KHN Morning Briefing

Summaries of health policy coverage from major news organizations

First Edition: December 3, 2010

Many of today's headlines focus on the president's deficit commission's fiscal plan and how has drawn significant attention as a blueprint for future action.

KHN: Health Insurance Brokers Fight For Their Future
Kaiser Health News staff writer Jenny Gold, working in collaboration with NPR, reports: "Some experts would say Debbie Stocks ought to start looking for a new career, that the new health overhaul law makes insurance brokers like her obsolete. But Stocks, 45, isn't about to give up her calling. As the onetime high school French teacher says, 'my soul loves health insurance'" (Gold, 12/3).

The New York Times Econmix: How Medicare Pays Physicians
While no one likes the cost-based Medicare fee schedule, its critics should be challenged to suggest a workable alternative based on "value to patients." For starters, the critics should explain concretely how they would define and measure value in this context, in monetary terms, keeping in mind the administrative cost of any such system (Reinhardt, 12/3).

The New York Times: Fiscal Plan Is Expected To Fall Short Of Votes
In drawing greater-than-expected support, the proposed overhaul of taxes and spending has attracted interest among some in the White House and Congress as a blueprint for future action as the nation grapples with the fiscal crisis posed by high health care costs and an aging population (Calmes, 12/2).

The Washington Post: Presenting Plan To Cut Deficit, Commission Members Offer Surprising Compromises
While only seven of the 18 members endorsed the package outright, others staked out positions that could change the terms of the well-worn Washington debate over taxes and spending (Montgomery and Dennis, 12/2).

The Wall Street Journal: Military Retirees Resist Push To Cut Health Costs
At issue are possible changes to the military health-care system, known as Tricare. As part of a raft of debt-reduction measures, President Barack Obama's bipartisan deficit commission recommended a review of Tricare, part of an effort to reduce top-to-bottom federal spending. Secretary of Defense Robert Gates also wants to overhaul the military health system (Hodge, 12/3).

Politico: Joe Barton: I'll Work To Repeal ObamaCare
Rep. Joe Barton wants House Republicans to work overtime - including weekends - next year to roll back the Obama administration's health care and environmental policies (Bravender, 12/2).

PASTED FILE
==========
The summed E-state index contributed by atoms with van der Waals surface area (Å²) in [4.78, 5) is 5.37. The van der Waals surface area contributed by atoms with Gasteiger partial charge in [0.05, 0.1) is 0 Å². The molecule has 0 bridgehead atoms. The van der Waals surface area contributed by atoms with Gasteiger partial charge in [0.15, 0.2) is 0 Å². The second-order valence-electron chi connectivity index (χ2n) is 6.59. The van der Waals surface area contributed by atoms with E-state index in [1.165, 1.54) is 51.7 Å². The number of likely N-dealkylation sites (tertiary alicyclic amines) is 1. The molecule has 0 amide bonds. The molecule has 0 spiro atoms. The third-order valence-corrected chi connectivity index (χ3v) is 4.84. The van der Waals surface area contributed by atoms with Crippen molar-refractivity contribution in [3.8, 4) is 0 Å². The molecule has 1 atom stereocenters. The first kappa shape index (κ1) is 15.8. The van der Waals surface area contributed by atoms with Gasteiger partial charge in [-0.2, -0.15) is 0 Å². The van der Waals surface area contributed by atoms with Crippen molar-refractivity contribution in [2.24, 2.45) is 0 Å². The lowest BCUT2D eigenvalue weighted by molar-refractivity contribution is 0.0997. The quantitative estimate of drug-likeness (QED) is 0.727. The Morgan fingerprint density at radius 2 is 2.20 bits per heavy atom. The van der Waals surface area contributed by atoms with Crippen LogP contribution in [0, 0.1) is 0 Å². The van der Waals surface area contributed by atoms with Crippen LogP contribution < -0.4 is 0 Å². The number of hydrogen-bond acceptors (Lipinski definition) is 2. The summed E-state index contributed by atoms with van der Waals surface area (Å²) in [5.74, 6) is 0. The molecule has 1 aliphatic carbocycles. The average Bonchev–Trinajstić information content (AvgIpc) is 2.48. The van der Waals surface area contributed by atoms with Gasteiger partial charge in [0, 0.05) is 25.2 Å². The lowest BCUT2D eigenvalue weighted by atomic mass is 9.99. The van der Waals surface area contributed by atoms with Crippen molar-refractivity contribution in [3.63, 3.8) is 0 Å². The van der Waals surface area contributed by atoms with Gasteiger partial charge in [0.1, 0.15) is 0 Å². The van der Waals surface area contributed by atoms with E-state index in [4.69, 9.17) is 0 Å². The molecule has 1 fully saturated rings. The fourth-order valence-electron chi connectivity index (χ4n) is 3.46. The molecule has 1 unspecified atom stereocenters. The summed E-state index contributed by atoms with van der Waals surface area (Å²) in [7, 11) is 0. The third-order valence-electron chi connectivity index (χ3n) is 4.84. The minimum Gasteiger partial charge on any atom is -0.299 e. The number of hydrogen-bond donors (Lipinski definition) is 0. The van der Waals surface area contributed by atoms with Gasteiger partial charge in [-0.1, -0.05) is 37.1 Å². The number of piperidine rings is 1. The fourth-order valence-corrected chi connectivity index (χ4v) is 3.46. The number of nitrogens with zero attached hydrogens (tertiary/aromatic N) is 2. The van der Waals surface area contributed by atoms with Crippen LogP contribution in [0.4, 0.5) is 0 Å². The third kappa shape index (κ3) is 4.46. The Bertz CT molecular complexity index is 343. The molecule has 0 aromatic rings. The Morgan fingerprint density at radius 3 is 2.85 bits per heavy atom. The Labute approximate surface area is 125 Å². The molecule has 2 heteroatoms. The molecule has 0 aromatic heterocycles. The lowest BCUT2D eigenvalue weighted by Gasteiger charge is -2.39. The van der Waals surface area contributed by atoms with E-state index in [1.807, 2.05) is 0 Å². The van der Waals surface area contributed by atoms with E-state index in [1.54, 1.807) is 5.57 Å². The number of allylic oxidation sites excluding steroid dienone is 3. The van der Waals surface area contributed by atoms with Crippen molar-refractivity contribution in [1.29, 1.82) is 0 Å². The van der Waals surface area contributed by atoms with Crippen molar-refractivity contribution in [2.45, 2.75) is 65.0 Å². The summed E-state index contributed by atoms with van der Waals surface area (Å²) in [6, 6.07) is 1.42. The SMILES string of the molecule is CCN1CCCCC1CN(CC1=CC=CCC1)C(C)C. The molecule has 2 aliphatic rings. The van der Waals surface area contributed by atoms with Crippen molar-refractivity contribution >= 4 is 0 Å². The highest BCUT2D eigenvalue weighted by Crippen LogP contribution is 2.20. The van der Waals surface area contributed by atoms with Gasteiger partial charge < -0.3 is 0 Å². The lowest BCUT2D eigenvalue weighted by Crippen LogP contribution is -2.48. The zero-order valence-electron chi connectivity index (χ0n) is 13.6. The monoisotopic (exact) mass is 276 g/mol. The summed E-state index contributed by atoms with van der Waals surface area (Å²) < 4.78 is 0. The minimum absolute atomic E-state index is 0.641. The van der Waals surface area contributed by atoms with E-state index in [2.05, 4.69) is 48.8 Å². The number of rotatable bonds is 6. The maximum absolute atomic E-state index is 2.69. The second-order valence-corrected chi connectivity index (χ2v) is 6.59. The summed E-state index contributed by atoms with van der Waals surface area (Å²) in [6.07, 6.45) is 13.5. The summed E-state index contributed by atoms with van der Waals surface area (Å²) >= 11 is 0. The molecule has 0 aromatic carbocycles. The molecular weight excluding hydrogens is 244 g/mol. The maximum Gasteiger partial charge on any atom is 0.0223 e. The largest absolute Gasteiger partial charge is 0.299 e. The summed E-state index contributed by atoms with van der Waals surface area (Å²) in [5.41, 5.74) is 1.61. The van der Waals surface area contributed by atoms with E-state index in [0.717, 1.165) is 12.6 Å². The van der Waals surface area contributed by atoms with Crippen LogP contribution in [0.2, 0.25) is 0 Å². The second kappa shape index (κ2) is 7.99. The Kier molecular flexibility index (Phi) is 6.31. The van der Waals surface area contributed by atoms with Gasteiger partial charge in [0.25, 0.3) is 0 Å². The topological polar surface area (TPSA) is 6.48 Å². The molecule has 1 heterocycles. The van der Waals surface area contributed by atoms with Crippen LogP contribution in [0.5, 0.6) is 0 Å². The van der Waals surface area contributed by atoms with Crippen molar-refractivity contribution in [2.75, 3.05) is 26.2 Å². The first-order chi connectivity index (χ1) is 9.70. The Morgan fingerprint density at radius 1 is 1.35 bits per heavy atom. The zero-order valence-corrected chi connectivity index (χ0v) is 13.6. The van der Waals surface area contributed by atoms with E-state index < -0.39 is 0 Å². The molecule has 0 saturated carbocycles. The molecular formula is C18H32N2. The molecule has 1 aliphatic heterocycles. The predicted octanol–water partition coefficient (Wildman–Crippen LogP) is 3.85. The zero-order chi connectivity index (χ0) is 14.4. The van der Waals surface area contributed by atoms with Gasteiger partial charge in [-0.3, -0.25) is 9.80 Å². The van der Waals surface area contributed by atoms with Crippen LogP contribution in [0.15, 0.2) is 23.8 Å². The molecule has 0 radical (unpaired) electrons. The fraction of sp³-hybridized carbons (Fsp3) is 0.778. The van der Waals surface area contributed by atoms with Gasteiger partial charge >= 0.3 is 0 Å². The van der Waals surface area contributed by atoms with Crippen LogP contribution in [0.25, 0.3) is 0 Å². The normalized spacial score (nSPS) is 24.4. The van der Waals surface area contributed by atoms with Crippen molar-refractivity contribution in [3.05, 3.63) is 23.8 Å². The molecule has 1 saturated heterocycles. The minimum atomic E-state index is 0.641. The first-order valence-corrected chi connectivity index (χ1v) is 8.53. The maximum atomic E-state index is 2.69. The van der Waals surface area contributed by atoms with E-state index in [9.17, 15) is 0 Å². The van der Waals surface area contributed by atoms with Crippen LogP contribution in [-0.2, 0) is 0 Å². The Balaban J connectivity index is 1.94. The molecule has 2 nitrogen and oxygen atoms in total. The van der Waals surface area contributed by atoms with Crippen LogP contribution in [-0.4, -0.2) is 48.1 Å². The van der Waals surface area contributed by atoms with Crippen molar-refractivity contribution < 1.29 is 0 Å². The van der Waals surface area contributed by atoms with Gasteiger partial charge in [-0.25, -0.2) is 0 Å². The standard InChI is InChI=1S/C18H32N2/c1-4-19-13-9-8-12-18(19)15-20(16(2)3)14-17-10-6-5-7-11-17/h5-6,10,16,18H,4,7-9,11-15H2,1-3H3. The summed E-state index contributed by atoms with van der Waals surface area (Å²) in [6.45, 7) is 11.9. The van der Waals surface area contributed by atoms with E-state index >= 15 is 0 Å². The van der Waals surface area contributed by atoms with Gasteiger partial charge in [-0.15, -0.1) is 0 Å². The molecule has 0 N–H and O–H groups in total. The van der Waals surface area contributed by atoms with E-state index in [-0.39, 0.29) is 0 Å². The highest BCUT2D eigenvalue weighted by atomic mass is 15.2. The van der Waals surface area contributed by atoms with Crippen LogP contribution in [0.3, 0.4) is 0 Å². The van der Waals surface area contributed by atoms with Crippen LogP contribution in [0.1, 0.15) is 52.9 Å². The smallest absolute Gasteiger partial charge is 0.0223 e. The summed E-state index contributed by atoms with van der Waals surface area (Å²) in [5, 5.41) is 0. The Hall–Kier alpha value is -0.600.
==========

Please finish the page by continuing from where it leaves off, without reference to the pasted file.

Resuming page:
The Wall Street Journal: Two Key WellPoint Executives To Leave
WellPoint Inc. said Thursday that two executives who were involved in controversies that buffeted the insurer during the health-overhaul debate are leaving the company. Cynthia Miller, the company's top actuary, and Bradley Fluegel, its chief of strategy, will depart from the company, WellPoint said in a filing with the Securities and Exchange Commission. Those senior executives follow Dijuana Lewis, an executive vice president in charge of networking and disease management, who was terminated "without cause" in October, according to a separate filing that month (Johnson, 12/2).

NPR: Care At Home: A New Civil Right
Many people believe that nursing home residents are too sick to live at home. Yet there are many people who have the same disabilities found in nursing homes, who are able to live in their own homes with assistance from family or aides (Shapiro, 12/2).

The Wall Street Journal: Cuomo In Talks With Health-Care Union
Gov.-elect Andrew Cuomo and the state's health-care union are in quiet talks over Medicaid spending in an effort to avoid a bitter showdown next year over the state budget (Gershman, 12/3).

Los Angeles Times: Californians' Costs For Employer-Based Health Insurance Soar
Working Californians have seen the cost of their employer-based health insurance shoot up about 40% over the last six years, but they may be surprised to find that workers in many other states fared even worse (Helfand, 12/3).

The New York Times: Arizona Cuts Financing For Transplant Patients
Even physicians with decades of experience telling patients that their lives are nearing an end are having difficulty discussing a potentially fatal condition that has arisen in Arizona: Death by budget cut (Lacey, 12/2).

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